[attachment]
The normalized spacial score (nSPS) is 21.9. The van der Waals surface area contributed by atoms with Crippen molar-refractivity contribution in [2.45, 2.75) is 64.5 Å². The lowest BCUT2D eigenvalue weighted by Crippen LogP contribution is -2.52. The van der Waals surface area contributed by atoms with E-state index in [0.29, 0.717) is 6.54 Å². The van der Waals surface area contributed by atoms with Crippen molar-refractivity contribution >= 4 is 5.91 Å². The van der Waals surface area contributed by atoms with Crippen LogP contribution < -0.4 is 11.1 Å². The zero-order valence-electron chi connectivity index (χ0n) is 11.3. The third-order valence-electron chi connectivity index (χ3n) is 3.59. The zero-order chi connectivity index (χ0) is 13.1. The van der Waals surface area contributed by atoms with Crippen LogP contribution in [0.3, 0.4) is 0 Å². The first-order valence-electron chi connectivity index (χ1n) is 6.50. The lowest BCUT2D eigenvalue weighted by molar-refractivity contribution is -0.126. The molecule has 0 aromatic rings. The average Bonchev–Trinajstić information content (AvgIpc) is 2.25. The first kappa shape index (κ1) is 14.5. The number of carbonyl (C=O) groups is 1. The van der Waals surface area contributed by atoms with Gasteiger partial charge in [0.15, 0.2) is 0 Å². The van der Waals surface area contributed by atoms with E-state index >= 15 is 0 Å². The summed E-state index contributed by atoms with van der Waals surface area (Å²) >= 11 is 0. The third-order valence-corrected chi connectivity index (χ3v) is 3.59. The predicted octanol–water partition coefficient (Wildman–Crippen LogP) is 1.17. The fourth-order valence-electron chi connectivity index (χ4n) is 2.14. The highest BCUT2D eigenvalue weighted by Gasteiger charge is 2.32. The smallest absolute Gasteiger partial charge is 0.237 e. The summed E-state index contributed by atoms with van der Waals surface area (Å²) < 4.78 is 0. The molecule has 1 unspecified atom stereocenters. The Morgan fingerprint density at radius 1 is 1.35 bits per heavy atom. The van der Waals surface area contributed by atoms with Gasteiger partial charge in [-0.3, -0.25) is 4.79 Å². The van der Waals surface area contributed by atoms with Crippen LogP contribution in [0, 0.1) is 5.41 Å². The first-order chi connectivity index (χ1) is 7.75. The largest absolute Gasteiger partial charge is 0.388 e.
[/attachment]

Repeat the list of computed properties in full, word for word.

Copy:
The normalized spacial score (nSPS) is 21.9. The van der Waals surface area contributed by atoms with Crippen molar-refractivity contribution in [2.45, 2.75) is 64.5 Å². The lowest BCUT2D eigenvalue weighted by Crippen LogP contribution is -2.52. The van der Waals surface area contributed by atoms with E-state index in [0.29, 0.717) is 6.54 Å². The van der Waals surface area contributed by atoms with Crippen molar-refractivity contribution >= 4 is 5.91 Å². The van der Waals surface area contributed by atoms with Crippen LogP contribution < -0.4 is 11.1 Å². The zero-order valence-electron chi connectivity index (χ0n) is 11.3. The third-order valence-electron chi connectivity index (χ3n) is 3.59. The zero-order chi connectivity index (χ0) is 13.1. The van der Waals surface area contributed by atoms with Crippen LogP contribution in [0.3, 0.4) is 0 Å². The first-order valence-electron chi connectivity index (χ1n) is 6.50. The lowest BCUT2D eigenvalue weighted by molar-refractivity contribution is -0.126. The molecule has 0 aromatic rings. The average Bonchev–Trinajstić information content (AvgIpc) is 2.25. The first kappa shape index (κ1) is 14.5. The number of carbonyl (C=O) groups is 1. The van der Waals surface area contributed by atoms with Gasteiger partial charge in [0.15, 0.2) is 0 Å². The van der Waals surface area contributed by atoms with E-state index >= 15 is 0 Å². The summed E-state index contributed by atoms with van der Waals surface area (Å²) >= 11 is 0. The third-order valence-corrected chi connectivity index (χ3v) is 3.59. The predicted octanol–water partition coefficient (Wildman–Crippen LogP) is 1.17. The fourth-order valence-electron chi connectivity index (χ4n) is 2.14. The highest BCUT2D eigenvalue weighted by Gasteiger charge is 2.32. The smallest absolute Gasteiger partial charge is 0.237 e. The summed E-state index contributed by atoms with van der Waals surface area (Å²) < 4.78 is 0. The molecule has 1 unspecified atom stereocenters. The Morgan fingerprint density at radius 1 is 1.35 bits per heavy atom. The van der Waals surface area contributed by atoms with Gasteiger partial charge in [-0.3, -0.25) is 4.79 Å². The van der Waals surface area contributed by atoms with Crippen LogP contribution in [0, 0.1) is 5.41 Å². The first-order chi connectivity index (χ1) is 7.75. The largest absolute Gasteiger partial charge is 0.388 e.